When you call 999 your symptoms will be assessed so that we can see what level of response is required and the best way to treat you. Depending on your situation you could be treated by one of our clinicians, or you may also receive help from a community first responder if they are nearby.
Sometimes we receive calls from patients who don’t need to go to hospital; instead they could be helped using local services and facilities. This means that they’re able to avoid a trip to the emergency department whilst also keeping our ambulances available to get to those patients with life-threatening conditions.
Some of these patients may be referred to our clinical hub. If this is the case for you, you will speak with a clinician who will assess you over the telephone to determine the most appropriate care for your needs.
There may also be times where we send a clinician who conducts a face-to-face assessment. They are then able to establish the best way to treat you which can often be a service more suitable than the emergency department. If you’re not in need of any medical treatment, the clinician will be able to advise on any self-care you may need.
The short video above features Ann-Marie, who is one of our urgent care practitioners. Urgent care practitioners are often dispatched to patients who have less serious illnesses or injuries and are more likely to benefit from support at home or in the community. The urgent care practitioner role began as a pilot but is now a permanent feature of our ambulance service.
The COVID-19 pandemic has changed the way in which ambulance services manage patients. To protect patients, staff and the public the North West Ambulance Service (NWAS) is following the guidance published by Public Health England. The guidance has been written by the National Ambulance Service Infection Prevention and Control (IPC) Group, in consultation with NHS England, NHS Improvement, Public Health England, Scotland, Wales, Northern Ireland and the National Ambulance Resilience Unit. https://www.gov.uk/government/publications/covid-19-guidance-for-ambulance-trusts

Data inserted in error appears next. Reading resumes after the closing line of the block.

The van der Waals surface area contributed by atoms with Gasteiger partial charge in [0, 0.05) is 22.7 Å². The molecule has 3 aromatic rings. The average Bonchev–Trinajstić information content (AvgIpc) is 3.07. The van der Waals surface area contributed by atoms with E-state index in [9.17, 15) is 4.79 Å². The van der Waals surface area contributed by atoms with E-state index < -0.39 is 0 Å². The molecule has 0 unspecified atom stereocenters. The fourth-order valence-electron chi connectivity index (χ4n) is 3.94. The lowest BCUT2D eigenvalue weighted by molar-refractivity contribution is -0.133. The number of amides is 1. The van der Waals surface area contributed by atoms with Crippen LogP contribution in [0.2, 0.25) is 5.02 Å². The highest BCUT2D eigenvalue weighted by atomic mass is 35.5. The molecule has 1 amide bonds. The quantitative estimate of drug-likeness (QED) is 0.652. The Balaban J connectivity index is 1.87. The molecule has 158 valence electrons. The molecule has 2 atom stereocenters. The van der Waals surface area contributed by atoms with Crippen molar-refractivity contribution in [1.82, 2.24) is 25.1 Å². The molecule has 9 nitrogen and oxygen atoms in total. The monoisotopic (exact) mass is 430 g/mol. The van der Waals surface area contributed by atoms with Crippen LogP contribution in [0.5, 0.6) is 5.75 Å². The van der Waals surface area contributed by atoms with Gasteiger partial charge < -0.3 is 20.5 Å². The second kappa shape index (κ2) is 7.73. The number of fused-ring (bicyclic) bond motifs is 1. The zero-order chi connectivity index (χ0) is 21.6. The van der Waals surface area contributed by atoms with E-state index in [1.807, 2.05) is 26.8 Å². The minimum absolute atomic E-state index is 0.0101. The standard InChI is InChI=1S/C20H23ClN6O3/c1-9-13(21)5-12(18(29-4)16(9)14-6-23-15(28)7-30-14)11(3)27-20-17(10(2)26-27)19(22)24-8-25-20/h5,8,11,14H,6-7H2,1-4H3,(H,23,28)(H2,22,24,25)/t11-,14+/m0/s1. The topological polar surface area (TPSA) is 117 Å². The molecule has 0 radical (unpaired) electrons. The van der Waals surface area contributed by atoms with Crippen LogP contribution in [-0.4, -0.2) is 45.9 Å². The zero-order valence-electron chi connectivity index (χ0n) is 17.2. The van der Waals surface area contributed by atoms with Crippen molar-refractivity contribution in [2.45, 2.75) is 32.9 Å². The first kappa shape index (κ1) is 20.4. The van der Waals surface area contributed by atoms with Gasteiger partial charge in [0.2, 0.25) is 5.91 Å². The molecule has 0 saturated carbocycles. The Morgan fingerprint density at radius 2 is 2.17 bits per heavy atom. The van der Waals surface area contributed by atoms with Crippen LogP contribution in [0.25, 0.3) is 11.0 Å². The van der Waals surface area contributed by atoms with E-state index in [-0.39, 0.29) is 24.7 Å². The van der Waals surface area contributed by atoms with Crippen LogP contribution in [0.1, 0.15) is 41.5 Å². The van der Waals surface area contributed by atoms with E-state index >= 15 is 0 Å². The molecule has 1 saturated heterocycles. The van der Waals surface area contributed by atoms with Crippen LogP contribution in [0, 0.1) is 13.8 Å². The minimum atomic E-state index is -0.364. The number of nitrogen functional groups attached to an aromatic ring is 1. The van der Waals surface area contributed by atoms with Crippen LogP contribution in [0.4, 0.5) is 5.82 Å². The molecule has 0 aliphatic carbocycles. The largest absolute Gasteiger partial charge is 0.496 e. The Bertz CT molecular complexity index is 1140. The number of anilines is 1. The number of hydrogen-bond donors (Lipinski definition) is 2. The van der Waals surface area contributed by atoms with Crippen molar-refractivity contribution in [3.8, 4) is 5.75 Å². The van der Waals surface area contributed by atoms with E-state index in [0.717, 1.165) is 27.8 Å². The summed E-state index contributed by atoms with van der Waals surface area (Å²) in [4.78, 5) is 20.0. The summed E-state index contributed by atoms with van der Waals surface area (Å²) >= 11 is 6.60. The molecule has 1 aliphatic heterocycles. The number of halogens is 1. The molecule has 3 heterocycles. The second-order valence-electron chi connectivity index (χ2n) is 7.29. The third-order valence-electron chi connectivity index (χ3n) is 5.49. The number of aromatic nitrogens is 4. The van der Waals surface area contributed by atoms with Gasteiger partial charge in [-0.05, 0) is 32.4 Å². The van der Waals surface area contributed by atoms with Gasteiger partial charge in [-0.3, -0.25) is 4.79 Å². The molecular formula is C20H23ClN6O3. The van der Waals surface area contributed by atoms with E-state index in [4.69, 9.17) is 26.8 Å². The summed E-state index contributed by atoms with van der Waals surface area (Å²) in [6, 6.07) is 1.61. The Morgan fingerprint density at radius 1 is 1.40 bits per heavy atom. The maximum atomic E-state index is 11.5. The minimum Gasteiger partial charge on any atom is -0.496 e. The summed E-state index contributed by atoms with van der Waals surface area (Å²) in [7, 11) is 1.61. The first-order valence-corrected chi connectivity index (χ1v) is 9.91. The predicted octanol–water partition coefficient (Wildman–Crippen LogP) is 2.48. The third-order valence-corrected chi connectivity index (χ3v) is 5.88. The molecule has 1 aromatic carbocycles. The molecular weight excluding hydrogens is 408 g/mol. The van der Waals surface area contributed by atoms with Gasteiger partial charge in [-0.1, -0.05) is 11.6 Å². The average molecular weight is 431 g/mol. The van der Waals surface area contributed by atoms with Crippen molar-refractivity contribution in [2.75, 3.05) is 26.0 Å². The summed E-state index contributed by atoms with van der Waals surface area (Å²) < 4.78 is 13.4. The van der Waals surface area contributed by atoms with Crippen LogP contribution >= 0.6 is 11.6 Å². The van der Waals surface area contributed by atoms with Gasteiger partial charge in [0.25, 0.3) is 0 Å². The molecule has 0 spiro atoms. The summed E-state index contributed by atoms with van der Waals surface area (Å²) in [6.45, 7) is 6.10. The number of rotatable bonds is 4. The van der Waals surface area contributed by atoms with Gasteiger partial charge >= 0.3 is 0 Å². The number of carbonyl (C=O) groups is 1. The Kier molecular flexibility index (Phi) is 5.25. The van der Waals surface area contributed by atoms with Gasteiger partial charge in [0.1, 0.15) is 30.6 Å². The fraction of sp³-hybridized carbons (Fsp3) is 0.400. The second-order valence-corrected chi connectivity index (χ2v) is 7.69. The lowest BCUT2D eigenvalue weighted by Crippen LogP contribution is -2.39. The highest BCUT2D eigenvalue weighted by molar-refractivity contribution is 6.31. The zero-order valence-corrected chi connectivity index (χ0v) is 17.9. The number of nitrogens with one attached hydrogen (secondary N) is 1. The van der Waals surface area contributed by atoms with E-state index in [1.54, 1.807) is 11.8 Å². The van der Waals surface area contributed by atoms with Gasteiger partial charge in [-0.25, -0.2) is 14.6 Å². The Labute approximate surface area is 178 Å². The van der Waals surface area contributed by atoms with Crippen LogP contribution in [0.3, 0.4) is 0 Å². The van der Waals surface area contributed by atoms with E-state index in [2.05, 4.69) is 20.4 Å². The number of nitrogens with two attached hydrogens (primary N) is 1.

A key part of this guidance is a change to who can accompany a patient in the ambulance to hospital.
From now on family members cannot travel within the patient compartment with a possible or confirmed case, unless the patient is a child or vulnerable person who requires conveyance, in this case it is acceptable for a parent or guardian to accompany the child or vulnerable person. For your safety it will be necessary for you to wear a face covering or mask unless you have legitimate reason not to. This includes (but in not limited to):
· young children under the age of 11 (Public Health England do not recommended face coverings for children under the age of 3 for health and safety reasons)
· not being able to put on, wear or remove a face covering because of a physical or mental illness or impairment, or disability
· if putting on, wearing or removing a face covering will cause you severe distress
· if you are travelling with or providing assistance to someone who relies on lip reading to communicate
· in order to take medication
· if a police officer or other official requests you remove your face covering
Please note if you have an age, health or disability reason for not wearing a face covering you will not routinely asked to give any written evidence of this. For your safety and that of the patient and NHS staff, family members and relatives of these patients are asked to remain at home and not attend the hospital. NWAS will ensure you know to where your family member is being conveyed and you are requested to please phone that hospital later for an update before visiting.